Former Israeli Prime Minister to Speak at University of Arkansas in Distinguished Lecture Series
Former Israeli prime minister to speak at University of ArkansasTuesday, October 13, 2009
FAYETTEVILLE, Ark. – Ehud Olmert, controversial former prime minister of Israel, will present a public lecture at 8 p.m. Tuesday, Oct. 27, in Barnhill Arena as part of the University of Arkansas Distinguished Lecture Series.
Olmert will speak on issues including the Israeli/Palestinian conflict, the Iranian nuclear program and the United States’ role in the Middle East peace process. He will answer prepared questions from students attending the event. The lecture is free and open to the public. No tickets are required.
Olmert will hold a 15-minute news conference for local media prior to his lecture.
The 64-year-old Olmert served as prime minister of Israel from 2006 to 2009, following a long career in Israeli politics. He was first elected to the Knesset, the Israeli parliament, in 1973. He served two terms as mayor of Jerusalem from 1993 to 2003, before returning to the Knesset. During his time in parliament he held three cabinet positions, in which he was responsible for minority affairs, health and industry and trade. He was serving as deputy prime minister in 2006 when Prime Minister Ariel Sharon suffered a massive stroke. Olmert served as acting prime minister until new elections were held, and took office as prime minister in May 2006.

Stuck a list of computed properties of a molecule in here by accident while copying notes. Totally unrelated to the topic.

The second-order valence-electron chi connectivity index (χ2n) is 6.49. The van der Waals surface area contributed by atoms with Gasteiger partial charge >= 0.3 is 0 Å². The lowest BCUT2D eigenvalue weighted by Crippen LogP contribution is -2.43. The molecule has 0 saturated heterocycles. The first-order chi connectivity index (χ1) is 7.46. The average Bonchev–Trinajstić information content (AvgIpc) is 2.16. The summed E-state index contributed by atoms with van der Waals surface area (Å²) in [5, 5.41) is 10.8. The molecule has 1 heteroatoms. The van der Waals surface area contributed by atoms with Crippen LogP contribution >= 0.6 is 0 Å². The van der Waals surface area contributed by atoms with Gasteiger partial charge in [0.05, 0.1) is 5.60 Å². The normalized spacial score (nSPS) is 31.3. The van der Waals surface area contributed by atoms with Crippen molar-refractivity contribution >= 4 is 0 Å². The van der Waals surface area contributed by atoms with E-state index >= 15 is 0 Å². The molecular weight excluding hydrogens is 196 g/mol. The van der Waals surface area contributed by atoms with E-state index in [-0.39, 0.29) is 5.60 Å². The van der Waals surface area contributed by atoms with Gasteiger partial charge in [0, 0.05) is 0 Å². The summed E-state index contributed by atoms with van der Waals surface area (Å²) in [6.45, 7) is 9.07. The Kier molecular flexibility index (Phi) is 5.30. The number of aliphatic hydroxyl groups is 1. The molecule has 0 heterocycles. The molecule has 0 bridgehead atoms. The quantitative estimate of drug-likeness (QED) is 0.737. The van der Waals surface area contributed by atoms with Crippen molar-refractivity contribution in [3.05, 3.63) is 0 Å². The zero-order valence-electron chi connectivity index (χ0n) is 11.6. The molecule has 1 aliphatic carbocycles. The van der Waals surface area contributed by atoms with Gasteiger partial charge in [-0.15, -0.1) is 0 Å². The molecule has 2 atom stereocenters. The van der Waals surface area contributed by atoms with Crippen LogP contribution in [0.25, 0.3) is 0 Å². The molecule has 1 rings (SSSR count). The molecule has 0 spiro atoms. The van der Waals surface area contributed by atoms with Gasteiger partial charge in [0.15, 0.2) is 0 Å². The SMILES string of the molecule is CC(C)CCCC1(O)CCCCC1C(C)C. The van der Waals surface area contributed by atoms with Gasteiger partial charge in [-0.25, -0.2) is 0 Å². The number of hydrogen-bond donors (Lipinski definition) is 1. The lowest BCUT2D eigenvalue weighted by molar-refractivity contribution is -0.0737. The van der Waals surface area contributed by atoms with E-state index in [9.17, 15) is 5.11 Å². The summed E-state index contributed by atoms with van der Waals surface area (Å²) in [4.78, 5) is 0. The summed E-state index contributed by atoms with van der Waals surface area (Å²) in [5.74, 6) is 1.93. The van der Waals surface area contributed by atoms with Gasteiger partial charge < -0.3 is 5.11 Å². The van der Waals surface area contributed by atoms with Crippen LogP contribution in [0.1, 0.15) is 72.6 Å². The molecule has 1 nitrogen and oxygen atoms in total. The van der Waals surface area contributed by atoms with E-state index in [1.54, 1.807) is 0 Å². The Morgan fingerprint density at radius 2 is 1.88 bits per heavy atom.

Olmert took office strongly advocating Sharon’s controversial plan to close Israeli settlements in Gaza in hopes this would lead to an Israeli-Palestinian peace agreement. Those hopes were not realized. Instead, under his leadership, Israel fought a short, inconclusive war against Hezbollah forces in Lebanon, and sent troops into Gaza to battle Hamas fighters there.
Olmert stepped down as prime minister in the midst of a corruption investigation that dated back to his years as mayor of Jerusalem. Six months after leaving office he was indicted on a variety of charges, all of which he vehemently denies. His trial began last month in Jerusalem and is expected to last as long as four years.
Olmert remains a respected voice for Israeli moderates and brings a unique depth of knowledge and experience to his discussion of the Middle East.
Steve Voorhies, manager of media relations